Village responds to allegations of problems at water treatment plant
According to Dock Street resident David Radovanovic, the water treatment plant is operating at near capacity, and will be unable to accommodate projects now in the planning stage. At the January 20 meeting of the village board, trustee William Murphy and wastewater superintendent Mike Marino addressed the issue. They said that although the plant has been cited numerous times by the Environmental Protection Agency (EPA), just one of those citations was classified as severe, and stated that the plant has the capacity to meet all planned projects at this time -- including the hotel/convention center on Partition Street and the three and half miles of new commercial hook-ups planned for Kings Highway.
At the village board meeting two weeks ago, Radovanovic produced reports from the EPA showing noncompliance at the Dock Street wastewater treatment plant for eleven of the past twelve quarters. The EPA oversees the work of the New York State Department of Environmental Conservation, which is directly responsible for monitoring the facility.
"I checked with the DEC and these were factual findings," said Murphy. "There was only one significant noncompliance issue. Eleven were not severe. There are obviously problems we have to look into, but these are not constant problems. The main cause of the problems is infiltration and inflow, which we have been dealing with for years."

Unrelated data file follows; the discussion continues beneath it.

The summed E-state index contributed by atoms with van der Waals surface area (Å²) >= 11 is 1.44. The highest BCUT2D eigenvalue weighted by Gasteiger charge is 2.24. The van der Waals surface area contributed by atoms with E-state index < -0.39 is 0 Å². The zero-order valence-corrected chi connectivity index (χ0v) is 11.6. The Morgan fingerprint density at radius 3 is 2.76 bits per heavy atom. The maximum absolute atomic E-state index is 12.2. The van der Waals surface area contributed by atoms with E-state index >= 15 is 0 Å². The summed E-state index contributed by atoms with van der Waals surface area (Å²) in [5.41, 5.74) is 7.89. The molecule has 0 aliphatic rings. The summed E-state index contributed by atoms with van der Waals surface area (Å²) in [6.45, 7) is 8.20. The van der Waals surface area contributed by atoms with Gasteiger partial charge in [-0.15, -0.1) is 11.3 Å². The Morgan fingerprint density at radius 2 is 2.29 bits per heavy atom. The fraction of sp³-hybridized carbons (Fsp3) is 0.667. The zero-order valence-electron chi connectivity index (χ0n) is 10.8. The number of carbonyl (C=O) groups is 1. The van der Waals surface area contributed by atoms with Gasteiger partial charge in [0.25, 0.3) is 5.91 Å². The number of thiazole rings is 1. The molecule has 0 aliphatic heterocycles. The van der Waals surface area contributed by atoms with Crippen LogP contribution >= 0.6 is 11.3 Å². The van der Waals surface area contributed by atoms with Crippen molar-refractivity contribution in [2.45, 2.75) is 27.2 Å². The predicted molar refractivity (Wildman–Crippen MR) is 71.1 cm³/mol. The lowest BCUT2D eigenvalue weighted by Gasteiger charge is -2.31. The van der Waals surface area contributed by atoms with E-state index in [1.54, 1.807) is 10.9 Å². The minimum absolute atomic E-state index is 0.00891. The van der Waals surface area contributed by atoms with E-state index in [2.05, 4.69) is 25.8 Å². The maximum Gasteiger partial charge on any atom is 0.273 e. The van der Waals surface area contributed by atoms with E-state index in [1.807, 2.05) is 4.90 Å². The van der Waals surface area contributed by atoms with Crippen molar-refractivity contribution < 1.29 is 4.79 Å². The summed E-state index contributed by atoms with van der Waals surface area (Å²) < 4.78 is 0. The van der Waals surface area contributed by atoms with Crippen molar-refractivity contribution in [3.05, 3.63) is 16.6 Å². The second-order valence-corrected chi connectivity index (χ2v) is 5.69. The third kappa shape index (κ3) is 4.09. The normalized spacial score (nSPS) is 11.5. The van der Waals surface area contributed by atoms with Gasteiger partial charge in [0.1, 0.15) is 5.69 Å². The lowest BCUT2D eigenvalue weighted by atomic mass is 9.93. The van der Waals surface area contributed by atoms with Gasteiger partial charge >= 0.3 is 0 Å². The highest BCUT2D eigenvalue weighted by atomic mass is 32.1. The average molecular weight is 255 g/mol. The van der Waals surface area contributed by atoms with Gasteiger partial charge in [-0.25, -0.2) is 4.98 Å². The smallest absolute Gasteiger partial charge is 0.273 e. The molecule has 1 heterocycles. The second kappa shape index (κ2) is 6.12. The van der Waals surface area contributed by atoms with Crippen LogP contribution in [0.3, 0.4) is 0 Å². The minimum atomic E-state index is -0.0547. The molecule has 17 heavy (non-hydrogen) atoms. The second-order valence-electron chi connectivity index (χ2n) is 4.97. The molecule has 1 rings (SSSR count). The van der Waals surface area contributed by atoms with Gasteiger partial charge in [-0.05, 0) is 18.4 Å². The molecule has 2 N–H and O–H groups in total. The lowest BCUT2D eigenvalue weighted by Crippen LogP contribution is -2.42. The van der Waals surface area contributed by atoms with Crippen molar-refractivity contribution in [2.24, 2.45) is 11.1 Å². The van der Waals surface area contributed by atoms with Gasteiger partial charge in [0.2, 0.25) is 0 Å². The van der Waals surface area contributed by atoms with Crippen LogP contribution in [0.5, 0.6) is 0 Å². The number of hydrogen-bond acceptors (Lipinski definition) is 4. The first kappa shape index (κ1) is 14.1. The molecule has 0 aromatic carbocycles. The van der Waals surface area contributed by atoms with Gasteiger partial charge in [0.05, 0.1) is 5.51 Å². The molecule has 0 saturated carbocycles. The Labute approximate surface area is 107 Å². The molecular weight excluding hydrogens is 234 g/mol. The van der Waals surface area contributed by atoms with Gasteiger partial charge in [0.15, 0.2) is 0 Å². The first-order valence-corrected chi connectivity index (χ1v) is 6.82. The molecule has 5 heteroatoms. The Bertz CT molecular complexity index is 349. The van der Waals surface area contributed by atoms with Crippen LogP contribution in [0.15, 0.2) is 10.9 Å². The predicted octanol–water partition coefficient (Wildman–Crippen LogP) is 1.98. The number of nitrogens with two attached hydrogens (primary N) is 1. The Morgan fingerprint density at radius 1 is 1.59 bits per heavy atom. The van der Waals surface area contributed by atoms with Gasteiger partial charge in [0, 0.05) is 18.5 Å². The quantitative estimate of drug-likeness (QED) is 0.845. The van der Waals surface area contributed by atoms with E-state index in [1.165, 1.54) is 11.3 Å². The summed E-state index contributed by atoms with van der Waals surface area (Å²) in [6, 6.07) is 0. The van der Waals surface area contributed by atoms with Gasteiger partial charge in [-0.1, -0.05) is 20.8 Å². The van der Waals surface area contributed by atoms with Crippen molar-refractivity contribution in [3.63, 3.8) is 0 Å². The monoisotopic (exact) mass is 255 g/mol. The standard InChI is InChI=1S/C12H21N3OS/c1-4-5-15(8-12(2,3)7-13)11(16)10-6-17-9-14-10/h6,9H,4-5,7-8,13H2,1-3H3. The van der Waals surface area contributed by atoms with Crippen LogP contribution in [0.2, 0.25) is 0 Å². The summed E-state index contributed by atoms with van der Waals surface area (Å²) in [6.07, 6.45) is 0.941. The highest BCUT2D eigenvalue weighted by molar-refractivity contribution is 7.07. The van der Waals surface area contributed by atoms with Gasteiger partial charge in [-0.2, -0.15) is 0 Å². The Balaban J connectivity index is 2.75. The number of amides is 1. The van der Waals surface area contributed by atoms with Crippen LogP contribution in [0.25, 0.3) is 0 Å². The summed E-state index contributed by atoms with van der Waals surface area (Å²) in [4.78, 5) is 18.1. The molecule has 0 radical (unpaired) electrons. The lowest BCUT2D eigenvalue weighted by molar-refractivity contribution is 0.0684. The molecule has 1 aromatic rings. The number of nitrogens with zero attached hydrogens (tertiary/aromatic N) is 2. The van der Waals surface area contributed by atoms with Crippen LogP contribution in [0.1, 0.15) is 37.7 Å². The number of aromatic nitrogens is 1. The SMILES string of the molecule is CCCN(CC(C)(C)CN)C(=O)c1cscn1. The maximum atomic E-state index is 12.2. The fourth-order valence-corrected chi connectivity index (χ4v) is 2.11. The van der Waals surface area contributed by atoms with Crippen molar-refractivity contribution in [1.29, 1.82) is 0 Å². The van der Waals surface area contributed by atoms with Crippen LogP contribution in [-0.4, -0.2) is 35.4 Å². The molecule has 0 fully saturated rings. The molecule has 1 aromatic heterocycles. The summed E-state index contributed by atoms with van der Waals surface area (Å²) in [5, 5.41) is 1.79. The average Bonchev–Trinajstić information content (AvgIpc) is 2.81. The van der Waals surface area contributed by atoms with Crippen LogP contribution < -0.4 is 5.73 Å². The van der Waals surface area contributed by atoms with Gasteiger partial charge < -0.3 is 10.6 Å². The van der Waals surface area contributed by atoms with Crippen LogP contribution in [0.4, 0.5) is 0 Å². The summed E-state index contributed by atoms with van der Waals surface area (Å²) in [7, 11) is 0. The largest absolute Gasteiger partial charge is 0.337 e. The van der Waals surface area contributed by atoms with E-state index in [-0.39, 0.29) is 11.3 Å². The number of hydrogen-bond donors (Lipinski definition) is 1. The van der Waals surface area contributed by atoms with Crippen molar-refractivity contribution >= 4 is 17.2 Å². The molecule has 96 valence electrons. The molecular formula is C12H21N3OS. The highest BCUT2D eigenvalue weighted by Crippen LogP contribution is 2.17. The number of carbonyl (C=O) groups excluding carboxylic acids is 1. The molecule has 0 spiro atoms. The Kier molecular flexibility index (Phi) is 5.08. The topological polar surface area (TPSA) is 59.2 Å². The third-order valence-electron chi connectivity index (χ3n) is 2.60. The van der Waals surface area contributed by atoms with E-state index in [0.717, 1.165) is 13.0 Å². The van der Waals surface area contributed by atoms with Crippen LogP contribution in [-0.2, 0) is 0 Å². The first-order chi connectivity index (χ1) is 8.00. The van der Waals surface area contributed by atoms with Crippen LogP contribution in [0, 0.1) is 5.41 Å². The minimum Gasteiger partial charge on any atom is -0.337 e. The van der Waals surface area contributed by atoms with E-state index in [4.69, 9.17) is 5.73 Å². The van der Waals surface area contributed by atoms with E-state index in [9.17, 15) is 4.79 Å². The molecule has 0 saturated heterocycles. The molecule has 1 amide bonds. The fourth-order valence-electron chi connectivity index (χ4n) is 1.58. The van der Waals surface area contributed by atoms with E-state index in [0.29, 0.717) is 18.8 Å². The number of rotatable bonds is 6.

Radovanovic said that while infiltration does contribute to the problem, "other factors that are being glanced over. I'm afraid that if we hook up industrial level types of waste, there must be some type of pretreatment."
Radovanovic said that some of the cases of noncompliance were due to an elevated presence of coliform in the plant's water, which he attributed to the presence of fecal matter.
Wastewater department superintendent Mike Marino, however, pointed out that while coliform can be found in feces, it is also sometimes present in drinking water, as well as other sources. Marino also said that the coliform levels were not considered by the DEC to be high enough to constitute a case of significant noncompliance.
Marino admitted that Radovanovic's argument is correct: the Dock Street wastewater treatment plant has been found to be in noncompliance during eleven of the past twelve quarters, but that only one quarter showed a significant issue. In the first quarter of 2005, the plant showed high levels of settleable solids, and was found by the DEC to be in a state of significant noncompliance. Marino attributes this to heavy precipitation levels during the early months of 2005.
As for the other factors, Marino said the violations were modest. "What you have to understand," said Marino. "Is that if any reading on any day of the quarter is one-tenth of one percent over, the plant is considered to be noncompliant. It doesn't mean that the water is not safe."